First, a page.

It seems that the last two astronauts in the moon base, both men, were fighting all the time and came close to killing each other.  It couldn't possibly be because they were gay, no, couldn't be that - it seems that one went crazy and attacked the Russian female cosmonaut.  Apparently, living on the moon without any sexual release turned him into a literal lunatic.  He'd taken to drawing a lot of pictures of naked women - well, what's wrong with that?  While the movie doesn't state it explicitly, I guess I see how that could be rather messy in low-gravity space, if you catch my drift.  Instead his fellow astronaut complains about the Mexican food that he eats and leaves all around the space station - they're kind of like "The Odd Couple", but on the moon.

Enter Jerry Lewis' character, Pete Mattemore, who gets the nod to replace them, but only if he can find a wife in the next three days, from among the available candidates - one less attractive, but eager to get married, and the other more attractive, but not interested in him as a husband.  He shrewdly cuts a deal with the more attractive one - she gets to do her research on the moon and make history, but she doesn't have to sleep with him.  All the benefits and none of the awkward sex - or as many married couples call it after a while, marriage.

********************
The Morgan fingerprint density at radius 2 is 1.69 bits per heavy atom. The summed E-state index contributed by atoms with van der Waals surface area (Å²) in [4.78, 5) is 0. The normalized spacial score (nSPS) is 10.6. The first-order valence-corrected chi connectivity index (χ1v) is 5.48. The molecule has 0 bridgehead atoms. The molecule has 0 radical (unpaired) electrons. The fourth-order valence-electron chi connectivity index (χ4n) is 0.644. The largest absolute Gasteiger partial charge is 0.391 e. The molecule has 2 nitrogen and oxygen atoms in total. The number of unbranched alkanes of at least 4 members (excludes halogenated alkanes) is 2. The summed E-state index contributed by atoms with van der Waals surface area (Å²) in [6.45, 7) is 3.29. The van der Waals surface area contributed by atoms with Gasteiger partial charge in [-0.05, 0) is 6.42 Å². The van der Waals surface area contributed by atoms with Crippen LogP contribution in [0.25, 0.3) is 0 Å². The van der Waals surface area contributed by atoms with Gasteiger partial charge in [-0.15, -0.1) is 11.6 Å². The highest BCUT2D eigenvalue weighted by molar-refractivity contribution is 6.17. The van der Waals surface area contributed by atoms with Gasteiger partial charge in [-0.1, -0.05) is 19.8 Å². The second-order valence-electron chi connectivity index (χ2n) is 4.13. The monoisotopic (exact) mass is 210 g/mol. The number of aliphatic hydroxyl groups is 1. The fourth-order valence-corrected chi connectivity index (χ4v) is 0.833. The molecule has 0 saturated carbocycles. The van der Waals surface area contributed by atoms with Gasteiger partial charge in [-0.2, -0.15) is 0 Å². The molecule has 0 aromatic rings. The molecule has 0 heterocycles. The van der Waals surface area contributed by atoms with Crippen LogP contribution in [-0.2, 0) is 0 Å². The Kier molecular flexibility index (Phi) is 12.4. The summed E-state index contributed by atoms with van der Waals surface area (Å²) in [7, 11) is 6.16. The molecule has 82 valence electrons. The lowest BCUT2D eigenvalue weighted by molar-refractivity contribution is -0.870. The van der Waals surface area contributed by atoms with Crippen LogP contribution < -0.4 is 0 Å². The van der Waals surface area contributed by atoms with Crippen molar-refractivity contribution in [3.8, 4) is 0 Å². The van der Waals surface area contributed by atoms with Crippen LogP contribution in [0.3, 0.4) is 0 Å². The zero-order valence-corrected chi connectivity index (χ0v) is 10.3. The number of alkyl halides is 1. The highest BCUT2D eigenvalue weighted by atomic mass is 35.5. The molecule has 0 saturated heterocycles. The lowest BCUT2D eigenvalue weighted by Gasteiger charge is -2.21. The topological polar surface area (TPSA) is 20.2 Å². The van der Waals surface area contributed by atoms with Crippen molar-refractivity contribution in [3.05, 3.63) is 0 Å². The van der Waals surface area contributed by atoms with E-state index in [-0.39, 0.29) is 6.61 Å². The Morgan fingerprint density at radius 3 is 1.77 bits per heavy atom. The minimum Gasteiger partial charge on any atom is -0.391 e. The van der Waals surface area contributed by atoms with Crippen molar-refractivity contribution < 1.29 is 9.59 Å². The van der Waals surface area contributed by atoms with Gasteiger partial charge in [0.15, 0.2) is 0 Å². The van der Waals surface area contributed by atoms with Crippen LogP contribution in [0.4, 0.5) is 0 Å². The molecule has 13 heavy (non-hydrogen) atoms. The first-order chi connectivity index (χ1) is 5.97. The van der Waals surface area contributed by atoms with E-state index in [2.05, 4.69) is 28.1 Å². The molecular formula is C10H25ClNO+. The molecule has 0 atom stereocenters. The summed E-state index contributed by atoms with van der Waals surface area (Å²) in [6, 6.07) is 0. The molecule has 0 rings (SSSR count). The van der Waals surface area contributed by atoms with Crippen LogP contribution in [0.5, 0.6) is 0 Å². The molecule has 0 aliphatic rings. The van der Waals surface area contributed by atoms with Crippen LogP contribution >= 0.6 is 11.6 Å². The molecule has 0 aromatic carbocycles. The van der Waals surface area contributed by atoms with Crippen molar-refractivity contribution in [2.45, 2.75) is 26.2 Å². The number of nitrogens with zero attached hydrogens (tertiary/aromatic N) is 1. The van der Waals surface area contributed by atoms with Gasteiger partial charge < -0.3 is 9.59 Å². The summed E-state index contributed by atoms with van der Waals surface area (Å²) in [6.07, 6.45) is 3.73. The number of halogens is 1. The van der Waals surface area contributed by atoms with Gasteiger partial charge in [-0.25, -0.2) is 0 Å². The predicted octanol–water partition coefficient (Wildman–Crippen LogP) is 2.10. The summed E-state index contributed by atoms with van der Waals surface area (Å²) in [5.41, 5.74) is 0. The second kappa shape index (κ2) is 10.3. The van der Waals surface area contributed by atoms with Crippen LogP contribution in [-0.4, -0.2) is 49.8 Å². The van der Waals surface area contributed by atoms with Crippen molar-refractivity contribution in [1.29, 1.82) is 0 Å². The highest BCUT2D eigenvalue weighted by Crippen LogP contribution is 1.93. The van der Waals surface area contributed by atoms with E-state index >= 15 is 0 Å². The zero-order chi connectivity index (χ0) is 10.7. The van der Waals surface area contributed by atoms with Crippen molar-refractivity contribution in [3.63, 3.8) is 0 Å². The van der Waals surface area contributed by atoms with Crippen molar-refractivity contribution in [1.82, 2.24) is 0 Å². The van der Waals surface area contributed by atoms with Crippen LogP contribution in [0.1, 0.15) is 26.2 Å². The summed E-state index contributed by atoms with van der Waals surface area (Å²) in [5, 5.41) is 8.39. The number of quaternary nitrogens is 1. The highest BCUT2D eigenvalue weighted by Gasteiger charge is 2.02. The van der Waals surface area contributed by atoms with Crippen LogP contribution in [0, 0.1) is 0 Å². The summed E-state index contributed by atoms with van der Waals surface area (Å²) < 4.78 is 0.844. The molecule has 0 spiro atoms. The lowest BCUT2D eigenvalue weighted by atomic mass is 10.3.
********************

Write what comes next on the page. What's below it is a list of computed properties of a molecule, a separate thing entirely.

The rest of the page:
However, when they get to the moon, things change after interacting with the Russian couple - who come knocking on their space station door as easily as earthbound neighbors might.  The Russian woman's a knockout, and the Russian man just wants to dance and drink vodka.  They party together, and since neither couple is really what they're pretending to be, you might think that this would lead to some 1960's style swinging, or at least fake-wife swapping, but no, it isn't to be.  The film backs off from this about as quickly as it can, in favor of using jealousy to get its couples back together.

I'm glad that the film (finally) addressed the fact that the two countries were enemies (there's no way that anyone in 1966 could have predicted the fall of the Soviet Union, so naturally they just felt this situation would go on forever) and the space agency eventually wises up, pointing out that with all this fraternization, the Russians could be spying on the U.S., planting a bomb, subverting their mission, whatever.  But this is still a very silly story that was ultimately pointless in gaining much insight to the human condition, marital relationships, or pretty much anything. 

The theme song was performed by Gary Lewis & The Playboys, and any trivia fan probably knows that Gary Lewis is Jerry's son, but other than that, there wasn't much to be learned from this.

Also starring Connie Stevens, Robert Morley (last seen in "Around the World in Eighty Days"), Dennis Weaver (last seen in "The Man from the Alamo"), Howard Morris, Anita Ekberg (also carrying over from "Artists and Models"), Dick Shawn, Bobo Lewis (last seen in "The Paper"), Brian Keith (last seen in "Hooper"), with cameos from James Brolin (last seen in "Sisters"), Fritz Feld (last seen in "Barefoot in the Park")

RATING: 4 out of 10 chicken enchiladas